Scoliosis Treatment 101: What You Need to Know from MISI

By March 11, 2015 Spine Relief 7 Comments


About two to three percent of Americans today suffer from a condition known as scoliosis, an abnormal curvature in the spine. While many choose not to deal with it, those with severe cases can consider long-lasting scoliosis treatment to drastically improve their spine condition.

Scoliosis refers to an abnormal, sideways curvature of the spine.  A normal spine from a back view looks straight from top to bottom with no curvature. Scoliosis is not a disease, but instead describes a structural abnormality in the body.

The spine provides major support for our bodies to stand upright. Deformity in the spine arises from congenital, neuromuscular, degenerative or idiopathic (no identifiable cause) conditions. Idiopathic represents the most common cause of scoliosis in children, while degenerative scoliosis occurs most frequently in adults. Degenerative scoliosis results commonly from traumatic bone collapse, osteoporosis or osteoarthritis. Scoliosis can run in families, with girls more commonly afflicted with severe scoliosis.

A person with scoliosis may show signs of fatigue or possibly exhibit no symptoms at all as pain rarely occurs except in severe or degenerative causes.

Symptoms of scoliosis appear as any of the following:

  • One shoulder appears higher than the other
  • Shoulder blade on one side protrudes more
  • Rib cage appears imbalanced
  • Uneven hips
  • Waist appears to be uneven
  • Body leans to one side
  • One leg may look shorter
  • Difficult breathing, limited mobility and pain in severe cases


Adult scoliosis treatment can vary depending on the severity of signs and symptoms.  Most cases of scoliosis appear to be mild and can be monitored over time with X-rays. Mild cases require no treatment. If severe spinal curvature is present, it can reduce the space in the chest needed for the heart and lung, most likely requiring surgery. Surgery can also keep scoliosis from deteriorating and stop the rotation and twisting of the spine.

In the past, moderate to severe scoliosis cases required scoliosis treatment with open back surgery, but medical advances have allowed for new surgical options. Surgeons can now perform minimally invasive surgery to correct the abnormal curvature of the spine and relieve pain. Minimally invasive spine surgery does not cut across muscle or use expandable retractors that prolong recovery after surgery. With scoliosis treatment by minimally invasive spine surgery, the pain and discomfort of open back surgery is avoided and recovery is quicker.


  • Rufina Mostero says:

    I have a severe scoliosis that started on my adolescent stage. I am 57 year old now and I have my exercise to avoid pain.
    Hiw I wish to know more on how to minimize the pain and remedy.

    • sdavis says:

      Hi Rufina,
      We’re sorry to hear you’re struggling with pain related to scoliosis. We’d like to offer help if possible. Please give us a call at (972) 884-4400 to speak with our specialists about your case and potential pain relief options. We look forward to hearing from you!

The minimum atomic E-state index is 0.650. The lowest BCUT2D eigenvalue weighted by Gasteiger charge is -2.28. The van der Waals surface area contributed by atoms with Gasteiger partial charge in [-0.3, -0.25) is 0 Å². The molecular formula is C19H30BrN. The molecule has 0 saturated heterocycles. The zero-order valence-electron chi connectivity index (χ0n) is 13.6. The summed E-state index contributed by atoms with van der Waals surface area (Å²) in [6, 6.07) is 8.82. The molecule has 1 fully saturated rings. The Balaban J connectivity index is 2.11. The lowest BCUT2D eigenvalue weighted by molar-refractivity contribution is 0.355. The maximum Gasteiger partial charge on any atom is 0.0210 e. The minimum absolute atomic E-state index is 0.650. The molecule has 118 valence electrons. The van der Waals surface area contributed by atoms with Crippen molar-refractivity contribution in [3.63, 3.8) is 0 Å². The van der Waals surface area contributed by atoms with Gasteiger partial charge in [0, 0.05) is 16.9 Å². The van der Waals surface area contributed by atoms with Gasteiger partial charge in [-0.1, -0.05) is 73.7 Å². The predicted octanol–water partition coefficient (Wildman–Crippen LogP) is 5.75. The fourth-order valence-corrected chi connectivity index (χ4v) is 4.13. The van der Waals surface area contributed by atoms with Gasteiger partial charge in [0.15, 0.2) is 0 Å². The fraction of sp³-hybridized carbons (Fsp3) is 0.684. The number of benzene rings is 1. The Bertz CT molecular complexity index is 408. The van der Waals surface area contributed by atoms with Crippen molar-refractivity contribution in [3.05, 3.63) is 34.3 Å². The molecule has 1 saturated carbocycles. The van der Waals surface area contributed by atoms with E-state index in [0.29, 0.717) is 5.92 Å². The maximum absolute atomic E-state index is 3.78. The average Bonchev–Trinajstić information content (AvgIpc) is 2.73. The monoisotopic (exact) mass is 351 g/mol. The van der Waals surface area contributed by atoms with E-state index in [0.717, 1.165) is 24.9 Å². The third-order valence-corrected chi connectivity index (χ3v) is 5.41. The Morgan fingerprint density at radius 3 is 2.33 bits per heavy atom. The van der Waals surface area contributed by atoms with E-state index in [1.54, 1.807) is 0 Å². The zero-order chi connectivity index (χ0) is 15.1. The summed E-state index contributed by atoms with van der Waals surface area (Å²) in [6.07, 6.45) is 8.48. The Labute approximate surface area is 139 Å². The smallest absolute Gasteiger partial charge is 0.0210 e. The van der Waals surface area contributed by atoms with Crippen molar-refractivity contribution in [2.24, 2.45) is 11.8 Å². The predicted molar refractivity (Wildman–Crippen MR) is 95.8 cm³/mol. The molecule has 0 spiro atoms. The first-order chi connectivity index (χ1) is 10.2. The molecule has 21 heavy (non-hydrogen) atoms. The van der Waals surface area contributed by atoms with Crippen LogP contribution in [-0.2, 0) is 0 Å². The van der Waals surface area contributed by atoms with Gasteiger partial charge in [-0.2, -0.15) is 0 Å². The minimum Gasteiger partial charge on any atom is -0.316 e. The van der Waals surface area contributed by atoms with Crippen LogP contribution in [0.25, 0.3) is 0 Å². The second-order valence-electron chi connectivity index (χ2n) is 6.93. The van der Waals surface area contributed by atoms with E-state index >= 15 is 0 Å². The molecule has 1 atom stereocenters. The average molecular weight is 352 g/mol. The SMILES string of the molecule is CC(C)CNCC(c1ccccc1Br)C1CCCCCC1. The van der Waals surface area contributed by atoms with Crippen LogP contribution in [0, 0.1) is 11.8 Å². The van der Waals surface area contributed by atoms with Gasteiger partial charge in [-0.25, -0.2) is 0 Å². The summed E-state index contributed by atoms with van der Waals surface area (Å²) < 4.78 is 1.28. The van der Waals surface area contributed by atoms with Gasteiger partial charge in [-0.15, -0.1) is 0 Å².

• Barbara Stanley says:

    i am 75 was diagnosed when I was 68. Am in pain in shoulders & back. Hips and waist uneven. Can’t stand or walk for long periods. No pain when lying flat on back. Must sleep on very soft surface. Hips hurt when I try to lay on them. Otherwise health is excellent. Would love additional information

    • sdavis says:

      Hi Barbara,
      We’re sorry to hear you’re struggling with pain from adult scoliosis. We’d like to hear more about your case and see if we can offer any help. Please give us a call at (855) 339-4481 so we can speak with you and learn about appropriate pain relief options for your case.

  • Ruth says:

    My 15 year old daughter has scoliosis. She was diagnosed at 12, she visits the hospital (clinic) every 6 months where new xrays are done and assessed. Being told that it will be surgically corrected when she has stopped growing. Is this the normal way of handling the condition?

    • MISI says:

      Hi Ruth,

      Your daughter should be consulting with a pediatric spine specialist on a regular basis. Every 6 months is a typical period for reevaluation. This allows her physician to ensure the curvature is not progressing drastically.

      Typically in young women, the spine stops growing a year after menses. Pediatric scoliosis is managed through observation, bracing or surgery. If the curve is very small, observation every 6 months is common. If there is no increase in her curve, no surgery is performed. If the curve is medium, a brace is used to maintain the curve at the same degree as when the brace is used but cannot correct the curve. Visits are also every 6 months to ensure the brace is holding the degree of curvature. The last option of surgery is used when a patient has a significant curve and there is no point in bracing.

      If a young patient needs surgery, a physician will usually schedule the surgery during school breaks to allow as little disruption to normal life as possible. If the curve is progressing significantly, then surgery is suggested sooner rather than later.

  • sdavis says:

    Hi Tina, please give us a call at (855) 339-4481 to learn more about our treatment of scoliosis and pain relief options. We look forward to speaking with you!

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